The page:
How To Choose A Body Shop

Tips on where to take your car when you need work done on it.
By Zach Bowman
Odds are you're going to get into a fender bender and need some automotive body work done at least once in your vehicle's life. Colliding with another car or hitting an immobile object is never a pleasant experience, but taking your time and doing a little research when it happens can ensure that the repair process is as painless and, most of all, as least expensive as possible.

If you're able to drive your car home from the accident (read more on what to do if you're in an accident), park it and take a breath. You'll want to get the vehicle's damage repaired as soon as possible, but rushing into an unknown shop is the last thing you want to do.

Talk to the Shop and its Customers
Our advice is to check DriverSide's auto shop ratings and reviews. There, you'll find ratings and reviews of local auto shops - a perfect way to make sure you're getting a quality mechanic to look at your vehicle. There's nothing worse than cold-calling and hoping you'll end up at a place that knows what it is doing.

Once you find one that looks promising, give them a call and ask questions like how long they've been in business, how experienced their team is, if they guarantee their work and whether they use stock replacement or aftermarket parts.

A better indication is the type of work they do, so if you've got the time, ask to come by and see some of their finished products. If they're leery of you poking around, it might be a sign to take your business elsewhere.

The shop should be willing to put you in touch with someone whose vehicle they've worked on in the past. When you get to speak to someone, ask if they were kept up to date on any delays, if they were satisfied with the work and if all of their questions were answered. Obviously, a shop isn't going to put you in contact with a problem customer, but this will at least give you an idea of what to expect from them.

If your car is immobilized by an accident, you may feel like you're at the mercy of the tow truck driver and what they suggest. It's not uncommon for body shops to charge high daily storage fees for vehicles they haven't been contracted to work with, so every day you spend researching the shop will put a small dent in your wallet.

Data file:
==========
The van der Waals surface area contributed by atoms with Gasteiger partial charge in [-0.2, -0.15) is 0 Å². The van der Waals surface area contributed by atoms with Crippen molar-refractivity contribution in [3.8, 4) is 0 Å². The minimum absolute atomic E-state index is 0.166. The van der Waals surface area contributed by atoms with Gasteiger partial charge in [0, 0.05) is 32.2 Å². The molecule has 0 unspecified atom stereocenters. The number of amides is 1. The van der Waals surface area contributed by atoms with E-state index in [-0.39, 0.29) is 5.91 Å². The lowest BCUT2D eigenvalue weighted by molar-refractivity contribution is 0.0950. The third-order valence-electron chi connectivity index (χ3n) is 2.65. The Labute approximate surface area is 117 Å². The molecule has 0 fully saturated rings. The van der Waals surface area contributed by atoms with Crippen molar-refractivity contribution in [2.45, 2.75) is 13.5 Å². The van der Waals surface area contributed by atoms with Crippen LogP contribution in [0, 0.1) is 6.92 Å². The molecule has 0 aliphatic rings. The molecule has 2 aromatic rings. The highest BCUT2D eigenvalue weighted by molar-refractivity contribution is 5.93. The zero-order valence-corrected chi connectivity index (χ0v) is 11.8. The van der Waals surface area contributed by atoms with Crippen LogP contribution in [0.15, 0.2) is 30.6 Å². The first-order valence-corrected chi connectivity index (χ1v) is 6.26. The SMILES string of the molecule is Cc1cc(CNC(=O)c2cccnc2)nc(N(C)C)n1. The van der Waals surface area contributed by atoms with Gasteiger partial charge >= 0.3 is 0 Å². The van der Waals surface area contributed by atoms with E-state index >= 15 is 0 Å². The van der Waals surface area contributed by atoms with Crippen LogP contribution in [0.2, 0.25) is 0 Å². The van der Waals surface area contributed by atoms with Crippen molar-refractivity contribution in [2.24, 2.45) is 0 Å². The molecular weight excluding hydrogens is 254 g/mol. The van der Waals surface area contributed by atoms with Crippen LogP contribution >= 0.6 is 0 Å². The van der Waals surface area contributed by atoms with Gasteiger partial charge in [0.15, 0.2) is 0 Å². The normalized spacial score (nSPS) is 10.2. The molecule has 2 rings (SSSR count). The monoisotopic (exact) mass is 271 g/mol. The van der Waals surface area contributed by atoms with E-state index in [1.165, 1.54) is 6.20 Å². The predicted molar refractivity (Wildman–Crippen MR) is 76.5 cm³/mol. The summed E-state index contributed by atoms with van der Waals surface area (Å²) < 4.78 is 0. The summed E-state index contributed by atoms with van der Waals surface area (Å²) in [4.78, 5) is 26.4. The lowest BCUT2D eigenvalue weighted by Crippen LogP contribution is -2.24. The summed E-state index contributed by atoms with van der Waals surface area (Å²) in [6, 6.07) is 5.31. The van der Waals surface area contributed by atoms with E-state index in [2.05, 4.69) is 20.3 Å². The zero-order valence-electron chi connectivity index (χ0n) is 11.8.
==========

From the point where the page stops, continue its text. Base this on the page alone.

The only other option is to have your crippled ride towed to your home, then re-towed to the shop of your choosing once you've done your research. Neither is an ideal situation, but the quality of post accident body work can mean a difference of hundreds of dollars in resale value in your car.

Of course, not everyone has the luxury of taking a day or two to research a shop. If this is the case, contacting your local Better Business Bureau to see if anyone has lodged formal complaints against your potential shop isn't a bad option. Once you've done that, go with your gut feeling. If anything about the shop in question makes you uncomfortable (other than the thought of spending last month's pay) take the car elsewhere. In today's economy, the body shops should be begging for your business.

Review Their Work
Once the work has been done, there are a few of things to look for. First, step back and look at the car as a whole as well as focusing on where the damage occurred. This will allow you to see how well the paint has been matched and identify any glaring problems that you may not have noticed up close. Some paints, such as metallic and metal flakes, are incredibly difficult to match, but in broad daylight it should not be too difficult to tell any difference. Remember, you paid for a good job to be done, not for shoddy work.

Next, take a look at any body panels that have been replaced. All of the gaps around the panel should be the same. Besides a visual check, you can take an old deck of cards and slide just enough between the two panels so that they slide without too much resistance. If they bind at any point, or if the gap gets decidedly larger, the shop should fix it again.

If the damage occurred on or near a door, trunk or hood, you should open and close them repeatedly. They should operate as they did before the accident without any odd squeaking or scraping noises. If they don't, the repair has not been done properly and needs additional attention.

Remember, you have the right to get the shop to address any work you're unsatisfied with. It's your money and your car. No vehicle will ever be exactly the same way it was before an accident but a reliable body shop should be able to get it pretty darn close though.

Ten Questions to Ask a Potential Shop

1. How long have you been in business?
2. How experienced is your team?
3. Can I see some of your work?
4. Can I talk to some of our past customers?
5. Do you guarantee your work?
6. If so, what's included and for how long?
7. What kind of parts do you use?
8. Do you provide loaner cars?
9. Do you work with my insurance?
10. How long do you usually have a vehicle for?



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